Talking denim with Solomon Russell aka Left Hand Twill

The People’s Fabric - Personal Experience with Denim in American Culture

Solomon Russell has built his business, Left Hand Twill, around a desire to conscientiously better the fashion consumption model in America. As an environmentally minded entrepreneur, he is working to showcase the viability of used clothing as an alternative to fast fashion; and as a Black man, he is contributing to a dialogue about clothing and its relationship with American culture.

Denim is ubiquitous across the globe, but particularly in America, so in a way it is not surprising that many of us find ourselves drawn to the stuff. While we may see it every day, not everyone starts a small business centered around the idea of denim. Can you tell us a bit about how Left Hand Twill began, and where your passion comes from?

Indeed, when I was working my 9-5 my old boss would ask me real smug, “How’s your jeans thing going.” It always bothered me because of how much this fabric means to me. I understand that some people just don’t get it but when you’re passionate about something it doesn’t matter if someone gets it or not.

I started Left Hand Twill after I moved back to Denver from New York in 2014. I went through a funk for about a year but when I realized I’d be moving the idea of getting into denim came into place. I did a lot of studying and research, I knew a bit about the history of cotton so reading up on denim was interesting because those two things go together like a hand in a glove. By 2016 I felt like I had enough inventory to start doing physical pop up shops and eventually I started with “Own Your Denim Part 1” and I’ve been rolling ever since.

Growing up in Colorado, did the landscape and people have a strong influence on your opinion of clothing and how it is worn?

If you go to Southwest Colorado, you see a lot of turquoise, a lot of cowboy hats and cowboy boots, which is totally awesome, but not necessarily my style. My pops used to make his own turquoise bolo ties, or use pottery shards to make them. I am more of a city guy though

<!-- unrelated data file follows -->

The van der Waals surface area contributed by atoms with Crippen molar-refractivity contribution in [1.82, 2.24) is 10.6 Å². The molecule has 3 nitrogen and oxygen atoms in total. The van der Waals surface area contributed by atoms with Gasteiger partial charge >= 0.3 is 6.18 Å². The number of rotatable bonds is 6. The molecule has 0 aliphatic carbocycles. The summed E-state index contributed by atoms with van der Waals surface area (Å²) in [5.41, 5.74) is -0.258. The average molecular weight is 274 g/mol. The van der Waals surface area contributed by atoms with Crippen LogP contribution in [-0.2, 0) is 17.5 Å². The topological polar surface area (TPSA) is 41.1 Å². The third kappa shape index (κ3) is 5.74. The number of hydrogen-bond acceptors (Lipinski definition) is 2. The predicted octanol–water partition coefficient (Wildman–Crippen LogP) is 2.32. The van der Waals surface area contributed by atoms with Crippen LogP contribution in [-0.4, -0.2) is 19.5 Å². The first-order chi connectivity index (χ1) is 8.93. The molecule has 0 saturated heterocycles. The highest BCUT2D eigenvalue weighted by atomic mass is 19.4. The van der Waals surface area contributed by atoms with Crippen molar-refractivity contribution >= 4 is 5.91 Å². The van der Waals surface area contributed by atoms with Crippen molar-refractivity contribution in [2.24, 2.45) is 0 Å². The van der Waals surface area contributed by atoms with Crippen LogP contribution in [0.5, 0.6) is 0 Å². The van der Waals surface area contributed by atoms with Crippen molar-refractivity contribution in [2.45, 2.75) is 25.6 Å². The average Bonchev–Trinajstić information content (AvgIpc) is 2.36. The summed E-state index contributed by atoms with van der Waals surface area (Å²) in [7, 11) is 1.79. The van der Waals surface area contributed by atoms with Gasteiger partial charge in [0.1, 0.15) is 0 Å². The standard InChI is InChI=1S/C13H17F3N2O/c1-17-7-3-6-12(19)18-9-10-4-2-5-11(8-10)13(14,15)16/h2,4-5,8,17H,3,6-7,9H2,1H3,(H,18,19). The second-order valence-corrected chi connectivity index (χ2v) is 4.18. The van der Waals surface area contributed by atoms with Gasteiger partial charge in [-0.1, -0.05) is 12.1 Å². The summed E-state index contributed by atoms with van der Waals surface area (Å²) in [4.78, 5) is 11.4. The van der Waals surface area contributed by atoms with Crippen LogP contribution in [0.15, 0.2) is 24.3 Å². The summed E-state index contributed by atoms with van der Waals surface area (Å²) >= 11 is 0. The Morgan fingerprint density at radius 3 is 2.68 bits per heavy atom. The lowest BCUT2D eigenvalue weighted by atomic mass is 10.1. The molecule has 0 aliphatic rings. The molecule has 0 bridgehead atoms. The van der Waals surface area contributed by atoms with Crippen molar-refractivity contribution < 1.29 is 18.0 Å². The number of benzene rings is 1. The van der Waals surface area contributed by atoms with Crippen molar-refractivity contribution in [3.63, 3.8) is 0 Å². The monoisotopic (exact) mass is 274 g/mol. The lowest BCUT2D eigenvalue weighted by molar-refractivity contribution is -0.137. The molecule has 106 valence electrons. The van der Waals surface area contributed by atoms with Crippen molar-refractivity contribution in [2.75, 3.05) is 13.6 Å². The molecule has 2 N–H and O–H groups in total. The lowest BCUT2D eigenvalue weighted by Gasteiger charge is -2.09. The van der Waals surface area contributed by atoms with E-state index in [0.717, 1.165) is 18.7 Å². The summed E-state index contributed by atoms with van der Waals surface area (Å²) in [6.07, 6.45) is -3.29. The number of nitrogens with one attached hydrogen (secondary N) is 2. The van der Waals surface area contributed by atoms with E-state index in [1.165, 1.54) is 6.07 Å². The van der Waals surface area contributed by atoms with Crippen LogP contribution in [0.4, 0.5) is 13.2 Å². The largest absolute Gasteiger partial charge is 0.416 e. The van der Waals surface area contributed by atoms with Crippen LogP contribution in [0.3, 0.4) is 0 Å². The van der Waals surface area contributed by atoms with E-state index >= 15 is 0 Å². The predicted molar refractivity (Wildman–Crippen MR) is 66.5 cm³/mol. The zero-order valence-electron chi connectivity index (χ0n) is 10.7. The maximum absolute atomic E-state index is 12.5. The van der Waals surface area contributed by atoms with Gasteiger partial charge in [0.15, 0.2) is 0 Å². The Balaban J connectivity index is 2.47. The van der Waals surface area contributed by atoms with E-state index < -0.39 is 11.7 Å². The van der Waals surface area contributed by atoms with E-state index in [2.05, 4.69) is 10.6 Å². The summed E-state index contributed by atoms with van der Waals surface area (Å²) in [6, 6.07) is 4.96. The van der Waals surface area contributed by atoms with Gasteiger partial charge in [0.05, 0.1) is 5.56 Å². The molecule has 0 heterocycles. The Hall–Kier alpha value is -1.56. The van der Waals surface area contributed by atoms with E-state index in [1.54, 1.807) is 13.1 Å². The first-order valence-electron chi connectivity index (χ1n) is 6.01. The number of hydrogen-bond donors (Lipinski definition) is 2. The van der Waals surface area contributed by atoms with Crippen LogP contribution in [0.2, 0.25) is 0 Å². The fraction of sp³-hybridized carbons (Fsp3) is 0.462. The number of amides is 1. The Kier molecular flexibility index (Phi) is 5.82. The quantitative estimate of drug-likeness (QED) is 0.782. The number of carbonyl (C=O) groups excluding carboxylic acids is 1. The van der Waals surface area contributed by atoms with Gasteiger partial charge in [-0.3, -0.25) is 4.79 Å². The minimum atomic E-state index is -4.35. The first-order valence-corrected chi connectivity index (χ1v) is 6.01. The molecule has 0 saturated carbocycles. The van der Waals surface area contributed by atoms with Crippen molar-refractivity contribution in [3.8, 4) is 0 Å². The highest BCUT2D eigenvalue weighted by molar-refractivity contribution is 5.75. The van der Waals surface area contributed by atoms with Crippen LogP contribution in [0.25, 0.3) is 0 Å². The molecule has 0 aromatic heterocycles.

Did moving to Brooklyn really change things for you then? When did you live there?

I lived there between 2010 and 2014. I grew up idolizing New York, and to me, it was the mecca because of the music I was listening to. In my style, I was emulating what I was seeing. What Mobb Deep was doing, or Wu-Tang and all those guys. So yeah New York had more of an influence on me than anywhere else.

I remember in the early 2010s, denim started to become more mainstream. We started seeing Japanese denim come into the scene more, and vintage started to really blow up here. Was that formative for you in getting into denim specifically?

In the mid-2000s, I remember that the first person I saw really wearing Japanese denim was Pharrell. It just kinda brightened up your eyes a bit, to see a certain style come about. And you could feel like you related to it because of who was wearing the look. We used to do back to school shopping at thrift stores, and it wasn't cool back then. It was like, this shit ain’t new!

Later on in life, it has definitely come to play a part. The last time I went hunting, I went out to Salida Colorado and I found some dope stuff just laying around. It was pretty mind-blowing. You can definitely still find the good stuff at mom and pop shops and occasionally bigger thrift stores.